I had a boyfriend in college who covered his room with photos from National Geographic magazine. For the most part, he used images of remote places around the world that had been pulled from issues dating from the 1960s, 70s and 80s, peppered with the occasional image from the beginning of the century. There was a certain romance to what he had created, to look at many images and places morphed into one ‘world,’ It also distilled National Geographic‘s parallel history with the field of Anthropology, the study that came of age in the Victorian Era of collecting curiosities and that famed anthropologist Clifford Geertz described as a “science born in Indian tribes, Pacific islands, and African lineages.”
In the end, I refused to sleep in the room more than one night because I found the whole experience too creepy. As much as I liked many of the individual images, I also found the assemblage of photos effectively divorced the images from any sense of place or ‘authentic’ experience and cultural ties in favor of consumer-oriented tourist’s gaze of what Arjun Appadurai (1988) calls ‘natives’ who ‘are not only persons who are from certain places, and belong to those places, but they are also those who are somehow incarcerated, or confined, in those places.’ Moreover, I now believe that these lines of nationhood were largely the imaginations of mid-twentieth-century geo-political elites and that they tend to fail in part because notions of nationhood and ‘nativeness’ rarely express themselves along lines as clear and as smooth as those found on a map of this sort. Such maps assume a national unity and ‘rootedness’ within the straight thick borders that flatten cultural, ethnic, territorial differences (Malkki, 1992) and construct space and place in a manner that reveal a Western expectation that “we live in singular cultural worlds (i.e. imagined communities)” – and that a choice has been made between one world and another (Robins, 2008). Despite this problematic aspect of National Geographic‘s magazine, the images and maps they contain embody but one type of meaningful visualization of the geography of knowledge in the world.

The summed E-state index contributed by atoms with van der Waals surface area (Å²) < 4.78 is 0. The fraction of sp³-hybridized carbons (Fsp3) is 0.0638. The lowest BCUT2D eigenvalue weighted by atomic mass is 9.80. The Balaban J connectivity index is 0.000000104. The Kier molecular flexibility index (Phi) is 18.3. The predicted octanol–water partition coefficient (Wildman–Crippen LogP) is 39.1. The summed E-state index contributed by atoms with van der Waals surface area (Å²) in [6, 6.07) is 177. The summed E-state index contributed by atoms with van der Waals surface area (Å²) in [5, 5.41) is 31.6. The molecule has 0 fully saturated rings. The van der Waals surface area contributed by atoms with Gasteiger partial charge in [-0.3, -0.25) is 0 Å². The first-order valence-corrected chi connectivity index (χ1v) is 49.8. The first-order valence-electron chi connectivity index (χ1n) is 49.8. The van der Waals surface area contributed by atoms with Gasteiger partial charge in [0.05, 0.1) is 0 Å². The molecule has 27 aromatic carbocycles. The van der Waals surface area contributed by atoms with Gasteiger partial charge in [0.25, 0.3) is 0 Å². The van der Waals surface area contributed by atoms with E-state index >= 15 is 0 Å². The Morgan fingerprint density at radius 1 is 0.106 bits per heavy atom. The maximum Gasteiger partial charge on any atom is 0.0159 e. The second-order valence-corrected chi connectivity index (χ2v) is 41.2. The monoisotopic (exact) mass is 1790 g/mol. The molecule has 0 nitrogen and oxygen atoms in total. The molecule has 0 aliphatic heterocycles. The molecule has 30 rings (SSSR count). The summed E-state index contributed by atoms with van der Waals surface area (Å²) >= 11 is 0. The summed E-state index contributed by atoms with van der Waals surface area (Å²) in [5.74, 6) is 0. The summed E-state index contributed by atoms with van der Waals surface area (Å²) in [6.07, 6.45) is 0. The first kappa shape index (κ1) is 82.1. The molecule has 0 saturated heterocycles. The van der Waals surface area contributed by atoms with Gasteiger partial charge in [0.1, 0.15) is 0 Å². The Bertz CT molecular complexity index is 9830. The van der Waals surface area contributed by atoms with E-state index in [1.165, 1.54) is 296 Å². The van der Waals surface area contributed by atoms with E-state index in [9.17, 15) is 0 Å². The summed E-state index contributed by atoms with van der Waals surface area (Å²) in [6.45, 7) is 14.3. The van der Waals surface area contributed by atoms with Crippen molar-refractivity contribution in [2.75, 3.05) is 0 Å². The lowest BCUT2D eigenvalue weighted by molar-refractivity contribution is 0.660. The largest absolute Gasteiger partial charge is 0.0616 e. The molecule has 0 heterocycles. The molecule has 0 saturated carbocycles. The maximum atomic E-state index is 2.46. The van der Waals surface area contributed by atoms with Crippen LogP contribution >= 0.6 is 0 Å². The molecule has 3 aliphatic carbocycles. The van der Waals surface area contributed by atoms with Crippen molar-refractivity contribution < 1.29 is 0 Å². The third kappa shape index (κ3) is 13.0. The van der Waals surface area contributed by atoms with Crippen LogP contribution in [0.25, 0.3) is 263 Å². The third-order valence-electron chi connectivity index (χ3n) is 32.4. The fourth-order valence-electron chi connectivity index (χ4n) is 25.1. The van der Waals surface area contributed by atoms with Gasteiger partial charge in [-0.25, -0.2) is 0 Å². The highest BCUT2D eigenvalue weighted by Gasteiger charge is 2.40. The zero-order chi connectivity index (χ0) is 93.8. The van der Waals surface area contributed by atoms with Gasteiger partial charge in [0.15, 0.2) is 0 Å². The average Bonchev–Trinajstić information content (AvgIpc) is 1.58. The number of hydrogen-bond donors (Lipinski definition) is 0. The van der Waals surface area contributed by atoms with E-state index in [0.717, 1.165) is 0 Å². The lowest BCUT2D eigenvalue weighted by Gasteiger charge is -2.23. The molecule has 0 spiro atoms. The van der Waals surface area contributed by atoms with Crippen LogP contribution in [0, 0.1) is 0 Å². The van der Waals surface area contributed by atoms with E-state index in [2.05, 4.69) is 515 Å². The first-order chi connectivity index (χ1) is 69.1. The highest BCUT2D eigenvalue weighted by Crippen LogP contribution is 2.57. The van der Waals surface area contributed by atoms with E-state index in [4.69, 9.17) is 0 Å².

My definition of a map has once again broadened significantly in recent years. The geo-political variety no longer seems quite as interesting as it once it, but still I find the concept of ‘mapping’ intriguing and deeply meaningful. Recently, I was staying in Colombo, Sri Lanka, at an apartment that was about two blocks from the site of a bombing of a school that killed several children. It was a pretty street in a ‘good’ part of town and had every sign of being a safe place. A guard directed traffic. The air was fragrant with the smell of jasmine. Parents walked children dressed in crisp white uniforms home from school. Nothing about the place suggested violence. I looked at the location on a (local) map and still found no sign that this might have happened. I find myself thinking once again about narrative and about the multiplicity of attachments and meaning that people around the world form to places through living in, remembering, and imagining them. How might the resident of Colombo map this experience into all of the other meanings of place and identity? A map might not hold all of the answers but it remains a powerful tool to remember stories that might otherwise be forgotten.
Cosgrove, Denis E. and Veronica della Dora (2005) “Mapping Global War: Los Angeles, the Pacific, and Charles Owens’s Pictorial Cartography.” Annals of the Association of American Geographers 95 (2).
Malkki, Liisa. (1992) “National Geographic: The Rooting of Peoples and the Territorialization of National Identity among Scholars and Refugees.” Cultural Anthropology, Vol. 7, No. 1, [Space, Identity, and the Politics of Difference] (Feb.), pp. 24-44.
Parameswaran, Radhika. (2002) “Local Culture in Global Media: Excavating Colonial and Material Discourses in National Geographic.” Communication Theory 12 (3), 287-315.
Robins, Kevin. (2008) “Media and Cultural Diversity in Europe.” (unpublished manuscript).
Tufte, Edward. (1990) The Visual Display of Quantitative Information. Graphics Press LLC, Cheshire, CT.
Turchi, Peter. (2004). Maps of the Imagination: The Writer as Cartographer. Trinity University Press. San Antonio, Texas.
Turkle, Sherri. (ed) (2007) Evocative Objects: Things We Think With. MIT Press: Cambridge, MA.